The conclusion of Lessons Learned: Case Studies in Sustainable Use summarizes the overarching lessons learned from the case studies provided in the volume. 1. Sustainability of uses of renewable natural resources is dependent on the existence of a 'sustainable society'at the local, national and global levels. 2. Successful biological conservation is a function of equity and democracy. 3. To achieve greater sustainability of uses of natural resources will likely require modification of the roles of organizations and government agencies in authority. 4. The current conservation paradigm of Protected Areas (including as applied to the 'biodiversity hotspots'concept) may not be economically viable in many developing countries, simply because the opportunitycosts often exceed the value local people receive from their existence. National and international agencies and organizations realize most of the value from designation of protected areas and 'hotspots'. 5. It is not possible to transpose directly the combination of factors that influence one case to another site, and expect the same impact or result.6. Donor agencies and/or central government policies need to consider management requirements beyond project cycles in order to promote long-term sustainability of resource uses.7. External factors such as war and natural disasters can have an over-riding influence on the sustainability of resource use. 8. Interventions on key resources by external institutions often pressure transformation of local governance systems. The impact of these changes is often overlooked. More specific observations of common features. Furthermore, the conclusion provides lessons related to policy, social processes, institutions, and information.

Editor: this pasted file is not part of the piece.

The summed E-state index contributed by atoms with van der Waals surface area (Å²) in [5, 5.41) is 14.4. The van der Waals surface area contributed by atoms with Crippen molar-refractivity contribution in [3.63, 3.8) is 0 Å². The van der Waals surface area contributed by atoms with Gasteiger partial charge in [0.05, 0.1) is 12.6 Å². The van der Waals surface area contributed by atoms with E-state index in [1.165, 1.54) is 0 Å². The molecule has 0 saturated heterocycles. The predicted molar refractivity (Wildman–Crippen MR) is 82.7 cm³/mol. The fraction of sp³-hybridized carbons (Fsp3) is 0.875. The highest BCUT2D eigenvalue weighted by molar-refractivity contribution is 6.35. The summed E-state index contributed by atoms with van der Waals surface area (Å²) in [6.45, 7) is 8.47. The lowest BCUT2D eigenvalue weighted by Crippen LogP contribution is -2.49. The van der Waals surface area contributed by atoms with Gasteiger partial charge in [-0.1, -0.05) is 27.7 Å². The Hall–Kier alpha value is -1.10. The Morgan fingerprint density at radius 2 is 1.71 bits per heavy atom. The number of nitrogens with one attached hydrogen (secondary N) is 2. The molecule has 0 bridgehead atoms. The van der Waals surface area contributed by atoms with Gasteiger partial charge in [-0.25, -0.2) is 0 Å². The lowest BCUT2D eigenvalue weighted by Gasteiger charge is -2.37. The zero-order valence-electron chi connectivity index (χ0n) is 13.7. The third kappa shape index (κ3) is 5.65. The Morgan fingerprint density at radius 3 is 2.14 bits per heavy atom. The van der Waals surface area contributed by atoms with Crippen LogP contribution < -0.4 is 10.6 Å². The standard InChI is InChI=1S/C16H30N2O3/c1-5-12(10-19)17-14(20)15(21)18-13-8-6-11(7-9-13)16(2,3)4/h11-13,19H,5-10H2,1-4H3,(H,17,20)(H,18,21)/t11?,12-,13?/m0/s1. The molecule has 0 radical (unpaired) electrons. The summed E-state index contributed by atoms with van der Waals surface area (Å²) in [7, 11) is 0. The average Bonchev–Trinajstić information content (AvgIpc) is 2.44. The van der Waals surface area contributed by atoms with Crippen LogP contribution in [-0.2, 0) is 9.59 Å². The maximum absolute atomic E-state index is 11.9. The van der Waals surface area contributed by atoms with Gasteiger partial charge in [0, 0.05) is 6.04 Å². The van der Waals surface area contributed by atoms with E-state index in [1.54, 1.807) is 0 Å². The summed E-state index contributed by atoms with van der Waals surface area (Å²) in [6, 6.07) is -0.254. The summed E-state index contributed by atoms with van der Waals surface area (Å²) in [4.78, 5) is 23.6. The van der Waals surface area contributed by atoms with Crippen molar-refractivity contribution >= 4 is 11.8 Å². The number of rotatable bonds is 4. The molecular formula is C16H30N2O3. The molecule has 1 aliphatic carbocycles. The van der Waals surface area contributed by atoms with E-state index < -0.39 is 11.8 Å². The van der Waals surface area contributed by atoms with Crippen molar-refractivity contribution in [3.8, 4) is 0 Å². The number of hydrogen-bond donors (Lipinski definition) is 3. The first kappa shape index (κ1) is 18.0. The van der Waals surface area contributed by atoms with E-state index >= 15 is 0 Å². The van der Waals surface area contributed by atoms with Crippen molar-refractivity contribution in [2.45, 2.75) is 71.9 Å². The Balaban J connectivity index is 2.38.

Reinventing Sustainable Use: Local Management of Natural Resources in Southwest Niger

December 1, 2001

The cost of doing nothing is, quite clearly, bad business. The Sunken Billions, published in 2008 and written by the United Nations Food and Agriculture Organization and the World Bank, demonstrated the difference between what is made and what could be made if fisheries were better managed is conservatively estimated to be $50 billion per year. Clearly, fisheries are a dramatically underperforming asset. WWF's Living Planet Report 2012 estimated that continuing "Business as Usual" will require two planets by 2030 to meet our annual demands. A key challenge in moving the world economy to a sustainable path, however, is finding ways to achieve sustainability that are socially, economically, and politically viable -- a problem that is particularly acute in marine fisheries. This 2012 fact sheet from WWF, provides information regarding WWF's Financial Institution or the Recovery of Marine Ecosystems (FIRME) initiative which employs an investment model that finances conservation without adversely impacting livelihoods.